IX. The ceremonial law was abrogated by the cross, the death and the resurrection of Christ, by his ascension into heaven and the mission of the Holy Ghost, by the sun’s dispersion of the shadows, and by the entrance of "the body which is of Christ" into their place, (Col. ii. 11, 12, 14, 17,) which is the full completion of all the types. (Heb. viii. 1-6.) But the gradations to be observed in its abrogation must come under our consideration: In the first moment it was abrogated with regard to the necessity and utility of its observance, every obligatory right being at once and together taken from it: in that instant it ceased to live, and became dead. (Gal. iv. 9, 10; 1 Cor. vii. 19; ix, 19, 20; 2 Cor. iii. 13- 16.) Afterwards it was actually to be abolished. This was ejected partly, by the teaching of the Apostles among believers, who by degrees understood "Christ to be the end of the law," and of that which was then abolished; they abstained therefore voluntarily from the use of that law. Its abolition was also ejected in part, by the power of God, in the destruction of Jerusalem and of the temple, in which was the seat of religion, and the place appointed for performing those religious observances, against the contumacy of the unbelieving Jews. From this period the legal ceremonies began to be mortiferous, though in the intermediate space [which had elapsed between the death of Christ and the destruction of Jerusalem,] these rites, even in the judgment of the apostles themselves, might be tolerated, but only among the Jews, and with a proviso, that they should not be imposed on the Gentiles: (Acts xvi. 3; xv, 28; xxi, 21-26; Gal. ii. 3, 11, 12;) which toleration must itself be considered as being tantamount to a new institution.

X. The Judicial Law is that which God prescribed by Moses to the Children of Israel, of whom He was in a peculiar manner the king. (Exod. 21, 22, 23, &c.) It contained precepts about the form of the political government to be exercised in civil society, for procuring the benefit both of natural and spiritual life, by the preservation and exaction of the outward worship and of the external discipline commanded in moral and ceremonial law, such as concerned magistrates, contracts, division of property, judgments, punishments, &c. (Deut. xvii. 15.) These laws may appropriately be referred to two kinds: (1.) Some of them, with regard to their substance are of general obligation, though with regard to some circumstances they are peculiar to the Jewish commonwealth. (2.) Others belong simply to a particular right or authority. (Deut. xv. 1, 2; vi, 19.)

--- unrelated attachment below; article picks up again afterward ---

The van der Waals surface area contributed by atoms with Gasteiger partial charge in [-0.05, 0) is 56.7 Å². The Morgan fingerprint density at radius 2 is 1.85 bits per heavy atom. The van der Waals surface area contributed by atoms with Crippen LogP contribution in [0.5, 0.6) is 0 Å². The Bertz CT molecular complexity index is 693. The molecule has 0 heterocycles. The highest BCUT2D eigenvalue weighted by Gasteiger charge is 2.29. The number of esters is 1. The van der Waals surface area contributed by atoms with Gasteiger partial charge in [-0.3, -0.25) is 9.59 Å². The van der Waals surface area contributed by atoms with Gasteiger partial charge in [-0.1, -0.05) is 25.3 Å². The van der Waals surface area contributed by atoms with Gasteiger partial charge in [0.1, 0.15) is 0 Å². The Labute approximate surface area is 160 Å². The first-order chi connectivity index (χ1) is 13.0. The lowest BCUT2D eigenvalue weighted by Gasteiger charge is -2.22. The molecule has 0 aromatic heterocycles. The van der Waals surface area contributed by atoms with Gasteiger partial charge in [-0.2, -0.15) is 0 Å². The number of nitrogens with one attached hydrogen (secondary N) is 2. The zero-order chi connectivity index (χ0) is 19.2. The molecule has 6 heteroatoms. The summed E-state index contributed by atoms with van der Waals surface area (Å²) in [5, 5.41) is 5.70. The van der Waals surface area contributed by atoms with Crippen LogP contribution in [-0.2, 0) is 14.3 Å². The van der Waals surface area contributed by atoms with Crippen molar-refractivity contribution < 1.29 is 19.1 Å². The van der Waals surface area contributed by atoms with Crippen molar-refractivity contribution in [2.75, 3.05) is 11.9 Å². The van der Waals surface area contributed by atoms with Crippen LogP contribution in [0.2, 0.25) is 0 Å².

XI. The uses of this judicial law also were three: (1.) That the whole community of the Children of Israel might be regulated by a certain rule of public equity and justice; that it might be "as a city that is compact together," (Psalm cxxii. 3,) [or as a body] "which is knit together" according to all and each of its parts," "by the joints and sinews" of the precepts prescribed in this law. (2.) That the Israelites might, by this law, be distinguished from other nations who had their own laws. Thus was it the will of God, that this his people should have nothing in common with other nations, wherever this was possible according to the nature of things and of man himself. These two uses related to the existing condition of the Jewish commonwealth. (3.) It had reference to future things, and was typical of them For all that state, and the whole kingdom and its administration, the chiefs of administration, the judges and kings, prefigured Christ and his kingdom, and its spiritual administration. Psalm 2; Ezek. xxxiv. 23, 24.) In this respect also the judicial law may be called "a schoolmaster [to bring the Jews] to Christ."

XII. This law, so far as it had regard to Christ, was universally abrogated. No kingdom, no nation, no administration, serves now typically to figure Christ and his kingdom or administration. For his kingdom, which is the kingdom of heaven and not of this world, has already come, and he has come into his kingdom. (Matt. iii. 2;xvi, 28; John xviii. 36; Matt. xi. 11.) But with respect to its simple observance, this Judicial Law is neither forbidden nor prescribed to any people, nor is it of absolute necessity to be either observed or omitted. Those matters are accepted which are of universal obligation, and founded in natural equity. For it is necessary, that they be strictly observed, in every place and by all persons. And those things [in the judicial law] which relate to Christ as it respects the very substance and principal end, cannot be lawfully used by any nation.


The doctrine of the Papists respecting Councils and of Works of Supererogation, derogates from the perfection of the Divine commands.